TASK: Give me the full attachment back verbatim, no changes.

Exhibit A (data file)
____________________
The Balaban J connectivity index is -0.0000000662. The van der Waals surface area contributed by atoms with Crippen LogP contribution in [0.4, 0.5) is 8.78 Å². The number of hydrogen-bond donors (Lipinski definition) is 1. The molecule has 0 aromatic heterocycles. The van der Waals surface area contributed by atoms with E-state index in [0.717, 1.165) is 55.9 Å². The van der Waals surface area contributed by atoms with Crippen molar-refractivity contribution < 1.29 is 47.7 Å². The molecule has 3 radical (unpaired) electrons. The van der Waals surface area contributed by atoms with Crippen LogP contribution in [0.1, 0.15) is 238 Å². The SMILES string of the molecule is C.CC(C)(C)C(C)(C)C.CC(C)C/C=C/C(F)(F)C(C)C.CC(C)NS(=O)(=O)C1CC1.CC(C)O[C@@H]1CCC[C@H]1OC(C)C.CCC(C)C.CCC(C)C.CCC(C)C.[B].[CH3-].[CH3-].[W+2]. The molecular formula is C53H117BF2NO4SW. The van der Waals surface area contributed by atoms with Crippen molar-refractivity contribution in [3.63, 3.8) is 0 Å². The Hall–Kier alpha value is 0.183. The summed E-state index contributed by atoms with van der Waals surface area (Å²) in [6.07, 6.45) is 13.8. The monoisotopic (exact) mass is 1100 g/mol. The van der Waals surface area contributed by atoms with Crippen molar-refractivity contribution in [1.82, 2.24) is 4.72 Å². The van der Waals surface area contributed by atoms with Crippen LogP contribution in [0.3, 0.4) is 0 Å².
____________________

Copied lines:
The Balaban J connectivity index is -0.0000000662. The van der Waals surface area contributed by atoms with Crippen LogP contribution in [0.4, 0.5) is 8.78 Å². The number of hydrogen-bond donors (Lipinski definition) is 1. The molecule has 0 aromatic heterocycles. The van der Waals surface area contributed by atoms with E-state index in [0.717, 1.165) is 55.9 Å². The van der Waals surface area contributed by atoms with Crippen molar-refractivity contribution < 1.29 is 47.7 Å². The molecule has 3 radical (unpaired) electrons. The van der Waals surface area contributed by atoms with Crippen LogP contribution in [0.1, 0.15) is 238 Å². The SMILES string of the molecule is C.CC(C)(C)C(C)(C)C.CC(C)C/C=C/C(F)(F)C(C)C.CC(C)NS(=O)(=O)C1CC1.CC(C)O[C@@H]1CCC[C@H]1OC(C)C.CCC(C)C.CCC(C)C.CCC(C)C.[B].[CH3-].[CH3-].[W+2]. The molecular formula is C53H117BF2NO4SW. The van der Waals surface area contributed by atoms with Crippen molar-refractivity contribution in [3.63, 3.8) is 0 Å². The Hall–Kier alpha value is 0.183. The summed E-state index contributed by atoms with van der Waals surface area (Å²) in [6.07, 6.45) is 13.8. The monoisotopic (exact) mass is 1100 g/mol. The van der Waals surface area contributed by atoms with Crippen molar-refractivity contribution in [1.82, 2.24) is 4.72 Å². The van der Waals surface area contributed by atoms with Crippen LogP contribution in [0.3, 0.4) is 0 Å².